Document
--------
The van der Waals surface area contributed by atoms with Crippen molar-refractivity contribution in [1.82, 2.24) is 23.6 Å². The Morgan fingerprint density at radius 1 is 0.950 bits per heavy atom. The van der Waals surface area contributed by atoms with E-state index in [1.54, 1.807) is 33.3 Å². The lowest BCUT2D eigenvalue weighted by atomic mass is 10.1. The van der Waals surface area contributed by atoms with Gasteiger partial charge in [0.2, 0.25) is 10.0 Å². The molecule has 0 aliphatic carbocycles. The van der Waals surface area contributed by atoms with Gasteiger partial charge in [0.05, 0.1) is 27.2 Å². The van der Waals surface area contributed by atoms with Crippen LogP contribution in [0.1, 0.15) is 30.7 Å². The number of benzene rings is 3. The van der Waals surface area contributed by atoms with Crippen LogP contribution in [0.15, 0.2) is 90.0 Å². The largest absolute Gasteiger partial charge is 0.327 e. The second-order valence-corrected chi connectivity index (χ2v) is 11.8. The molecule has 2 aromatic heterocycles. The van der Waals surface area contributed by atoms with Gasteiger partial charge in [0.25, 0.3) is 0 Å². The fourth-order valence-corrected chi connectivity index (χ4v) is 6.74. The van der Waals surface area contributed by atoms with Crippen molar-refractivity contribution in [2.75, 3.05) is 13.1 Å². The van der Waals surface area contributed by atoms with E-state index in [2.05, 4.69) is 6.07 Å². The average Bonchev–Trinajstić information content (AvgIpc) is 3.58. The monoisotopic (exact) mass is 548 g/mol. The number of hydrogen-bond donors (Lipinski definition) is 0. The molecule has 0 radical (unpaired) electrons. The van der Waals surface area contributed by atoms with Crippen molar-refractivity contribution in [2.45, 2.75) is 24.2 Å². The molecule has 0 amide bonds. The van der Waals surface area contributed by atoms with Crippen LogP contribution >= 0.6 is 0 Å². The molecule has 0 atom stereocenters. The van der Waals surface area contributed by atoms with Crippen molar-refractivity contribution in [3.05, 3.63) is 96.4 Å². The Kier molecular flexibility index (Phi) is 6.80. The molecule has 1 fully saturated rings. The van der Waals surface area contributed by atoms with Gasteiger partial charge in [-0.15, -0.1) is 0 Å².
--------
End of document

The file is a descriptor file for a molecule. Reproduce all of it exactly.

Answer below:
The van der Waals surface area contributed by atoms with Crippen molar-refractivity contribution in [1.82, 2.24) is 23.6 Å². The Morgan fingerprint density at radius 1 is 0.950 bits per heavy atom. The van der Waals surface area contributed by atoms with E-state index in [1.54, 1.807) is 33.3 Å². The lowest BCUT2D eigenvalue weighted by atomic mass is 10.1. The van der Waals surface area contributed by atoms with Gasteiger partial charge in [0.2, 0.25) is 10.0 Å². The molecule has 0 aliphatic carbocycles. The van der Waals surface area contributed by atoms with Gasteiger partial charge in [0.05, 0.1) is 27.2 Å². The van der Waals surface area contributed by atoms with Crippen LogP contribution in [0.1, 0.15) is 30.7 Å². The number of benzene rings is 3. The van der Waals surface area contributed by atoms with Crippen LogP contribution in [0.15, 0.2) is 90.0 Å². The largest absolute Gasteiger partial charge is 0.327 e. The second-order valence-corrected chi connectivity index (χ2v) is 11.8. The molecule has 2 aromatic heterocycles. The van der Waals surface area contributed by atoms with Gasteiger partial charge in [0.25, 0.3) is 0 Å². The fourth-order valence-corrected chi connectivity index (χ4v) is 6.74. The van der Waals surface area contributed by atoms with Crippen molar-refractivity contribution in [2.75, 3.05) is 13.1 Å². The van der Waals surface area contributed by atoms with E-state index in [2.05, 4.69) is 6.07 Å². The average Bonchev–Trinajstić information content (AvgIpc) is 3.58. The monoisotopic (exact) mass is 548 g/mol. The number of hydrogen-bond donors (Lipinski definition) is 0. The molecule has 0 radical (unpaired) electrons. The van der Waals surface area contributed by atoms with Crippen molar-refractivity contribution in [2.45, 2.75) is 24.2 Å². The molecule has 0 amide bonds. The van der Waals surface area contributed by atoms with Crippen LogP contribution >= 0.6 is 0 Å². The molecule has 0 atom stereocenters. The van der Waals surface area contributed by atoms with Crippen molar-refractivity contribution in [3.05, 3.63) is 96.4 Å². The Kier molecular flexibility index (Phi) is 6.80. The molecule has 1 fully saturated rings. The van der Waals surface area contributed by atoms with Gasteiger partial charge in [-0.15, -0.1) is 0 Å².